Bay Area Skeptics

The San Francisco Bay Area's skeptical organization since 1982

Water and Placebos DO Have Effects

by Norman Sperling, May 15, 2011

Some substances that are usually regarded as having no effect actually do have effects.

* Water, as in homeopathic treatments.
* Placebos, as in medical tests and treatments.

I have seen homeopathic treatments strongly criticized as being useless and having no effect, because they’re “only” water. Yet water itself has many effects.

* Peeing usually makes you feel better.
* Drinking a lot of water is recommended for several medical and nutritional situations. It is suspected to dilute or flush precipitates that would otherwise form painful kidney stones, for example.
* And drinking a lot is often recommended in treating colds and other illnesses.
So plain old water, whether labeled homeopathic or not, CAN have effects.

“Placebo” is Latin for “I make you feel good”. That’s an effect, not the absence of one. (By that centuries-old definition, boyfriends and girlfriends are placebos.)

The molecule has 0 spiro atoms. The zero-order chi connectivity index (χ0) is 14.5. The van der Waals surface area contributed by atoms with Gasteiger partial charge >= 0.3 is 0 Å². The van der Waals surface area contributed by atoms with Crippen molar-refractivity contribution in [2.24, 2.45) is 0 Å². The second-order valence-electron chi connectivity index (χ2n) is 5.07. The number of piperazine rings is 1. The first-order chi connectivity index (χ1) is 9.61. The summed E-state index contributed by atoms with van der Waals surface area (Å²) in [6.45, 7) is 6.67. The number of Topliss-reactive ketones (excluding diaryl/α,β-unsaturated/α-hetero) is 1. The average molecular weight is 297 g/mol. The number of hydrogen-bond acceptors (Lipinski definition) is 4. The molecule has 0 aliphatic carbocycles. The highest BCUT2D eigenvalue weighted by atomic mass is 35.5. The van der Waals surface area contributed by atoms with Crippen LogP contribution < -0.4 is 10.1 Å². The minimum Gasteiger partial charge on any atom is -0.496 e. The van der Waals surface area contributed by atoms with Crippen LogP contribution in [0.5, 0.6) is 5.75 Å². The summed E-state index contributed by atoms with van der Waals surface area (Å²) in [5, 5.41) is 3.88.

In the last half century, “placebo”’s definition and applications have changed importantly several times, but discussions rarely specify which version is meant. Always check just what speakers and writers mean by the term.

Placebos are rarely neutral and rarely have zero effects. Many different substances that have been used as placebos have known effects.
* Sugar, as in “sugar pills”, makes people feel better. Huge quantities of sugary treats are consumed because they make people feel better. Sugar levels in the blood affect athletic and intellectual performance as well as mood. Mary Poppins taught us that “a spoonful of sugar helps the medicine go down”. Sugar is NOT neutral!
* In some cases, the sugar is lactose, which often has major detrimental effects. For 30% of American adults, and 70% of the world’s adults, lactose intolerance generates explosive, compelling diarrhea. A good reference is Steve Carper’s Milk is Not for Every Body, published by Facts on File, 1995.
* For testing against new medicines, several other substances are combined to mimic known effects of the tested substance. Some of these qualities make people feel better, some make people feel worse. They are NOT neutral!

Scholarly books on placebos:
* Anne Harrington, ed: The Placebo Effect – an Interdisciplinary Exploration. Harvard U Pr 1997. RM331.P53 1999
* Daniel E. Moerman: Meaning, Medicine, and the “Placebo” Effect. Cambridge U Pr. R726.5.M645 2002. Says the effect is in the meaning.
* Arthur K. Shapiro: The Powerful Placebo: From Ancient Priest to Modern Physician. JHU Pr. RM331.S53 1997. scholarly source for Thompson & Moerman.
* W. Grant Thompson: The Placebo Effect and Health. Prometheus 320p. R726.5.T488 2005. excellent survey. Use the effect!

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